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SO WHAT DOES “BEING QUALIFIED” REALLY MEAN? A reflection on learning, assessment and credentialing in the volunteer sector Greg Clewley on behalf of Liz.

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Presentation on theme: "SO WHAT DOES “BEING QUALIFIED” REALLY MEAN? A reflection on learning, assessment and credentialing in the volunteer sector Greg Clewley on behalf of Liz."— Presentation transcript:

1 SO WHAT DOES “BEING QUALIFIED” REALLY MEAN? A reflection on learning, assessment and credentialing in the volunteer sector Greg Clewley on behalf of Liz Bowen- Clewley and Lauri Russell

2 What is Competency International? A company that: is committed to enabling people to gain qualifications through their workplace learning and performance believes that assessment should be a process that is positive and allows reflection and growth brings together the skills of a group of professionals in the training and development industry works with a wide range of industries, government departments and tertiary institutions both nationally and internationally has a track record in innovative and interesting approaches in learning and assessment

3 Why this paper? Experiences of our team members in the voluntary sector Team musings about the candidates we’ve been assessing Questions around whether qualification and competence are synonymous The body of research that has been emerging about the nature of informal and situated learning Feedback from our candidates

4 Some questions? Who would you choose to be your gardener? Why? What does being qualified means for a volunteer? What does qualified mean as a paid staff member? Is there any difference and if so, why? Is there a difference between qualified and competent? How do you know whether someone is competent? Is there a demand for formal recognition/credentials by: Agencies? Volunteers Funders?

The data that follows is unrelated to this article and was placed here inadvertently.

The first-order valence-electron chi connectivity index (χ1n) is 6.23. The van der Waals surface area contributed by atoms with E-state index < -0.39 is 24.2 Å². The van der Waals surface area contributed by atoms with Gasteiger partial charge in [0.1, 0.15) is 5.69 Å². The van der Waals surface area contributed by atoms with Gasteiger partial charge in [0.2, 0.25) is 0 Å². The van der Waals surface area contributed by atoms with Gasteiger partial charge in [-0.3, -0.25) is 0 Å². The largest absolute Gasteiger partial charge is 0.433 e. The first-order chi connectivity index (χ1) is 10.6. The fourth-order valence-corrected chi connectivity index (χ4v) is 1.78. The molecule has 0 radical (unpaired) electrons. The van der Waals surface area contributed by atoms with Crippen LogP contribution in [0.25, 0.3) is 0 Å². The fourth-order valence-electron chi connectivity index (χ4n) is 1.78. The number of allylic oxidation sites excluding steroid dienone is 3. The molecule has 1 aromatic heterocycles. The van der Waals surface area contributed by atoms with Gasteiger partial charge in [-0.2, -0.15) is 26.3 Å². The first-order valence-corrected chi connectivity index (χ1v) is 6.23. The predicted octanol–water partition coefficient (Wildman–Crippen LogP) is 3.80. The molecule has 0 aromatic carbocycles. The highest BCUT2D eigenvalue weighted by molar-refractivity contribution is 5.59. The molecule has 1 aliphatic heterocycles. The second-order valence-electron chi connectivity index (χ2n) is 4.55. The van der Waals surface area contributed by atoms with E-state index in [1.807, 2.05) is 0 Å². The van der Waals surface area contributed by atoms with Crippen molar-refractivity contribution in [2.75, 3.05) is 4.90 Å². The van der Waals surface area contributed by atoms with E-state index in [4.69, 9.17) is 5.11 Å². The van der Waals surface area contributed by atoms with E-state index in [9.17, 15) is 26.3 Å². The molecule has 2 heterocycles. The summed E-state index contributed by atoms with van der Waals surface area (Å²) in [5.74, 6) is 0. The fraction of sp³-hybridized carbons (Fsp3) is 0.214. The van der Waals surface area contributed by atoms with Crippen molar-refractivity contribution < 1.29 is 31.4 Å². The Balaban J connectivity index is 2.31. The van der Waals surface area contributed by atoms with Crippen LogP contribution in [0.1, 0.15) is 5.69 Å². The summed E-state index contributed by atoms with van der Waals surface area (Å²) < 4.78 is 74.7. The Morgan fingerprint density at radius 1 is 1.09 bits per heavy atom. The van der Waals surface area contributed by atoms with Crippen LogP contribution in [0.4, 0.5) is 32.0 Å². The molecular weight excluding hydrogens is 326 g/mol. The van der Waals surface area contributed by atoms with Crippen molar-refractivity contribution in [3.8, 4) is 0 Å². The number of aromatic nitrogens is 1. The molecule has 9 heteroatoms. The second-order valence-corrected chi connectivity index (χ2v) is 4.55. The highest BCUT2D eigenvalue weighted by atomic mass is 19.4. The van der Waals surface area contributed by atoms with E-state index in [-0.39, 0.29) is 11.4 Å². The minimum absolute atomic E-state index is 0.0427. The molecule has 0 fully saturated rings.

5 Our findings The concept of “being qualified” varies according to the context There has been a huge growth in National Qualifications Frameworks largely to: – the need to credential informal or workplace learning, – upskill national workforces – redesign socially constructed views of the value and power of education and qualifications – redress social inequities This development is, in part, a recognition that qualification does not necessarily, or indeed often, equate with competence

6 Our findings cont. Conversely it needs to be recognised that lack of formal qualification does not mean that someone is not competent Although the need for credentialing can be challenged it has undoubtedly provided workplace learners with recognition of their knowledge and skills in a way that is tangible, motivating and has meaning in employment situations There has been a backlash from some traditional tertiary providers against the provision of workplace competency based assessment and award of qualifications based on this assessment. This is often as much about social constructs and resistance to change as it is about concerns about the quality of assessment

7 Our findings cont. However, care needs to be taken to ensure the rigour and relevance of such assessment and qualifications but in doing so, RPL/RCC assessment should not be more arduous and costly than traditional assessment

8 Where to from here? Challenging our own assumptions about the relationship between credentials and performance Using different measures and assessment methodologies when assessing current competence, such as evidence of reputation, professional conversation and others that may be developed for the purpose Ensuring that the “credentialing industry” does not stifle creativity and innovation in assessment or use practices that devalue credentials


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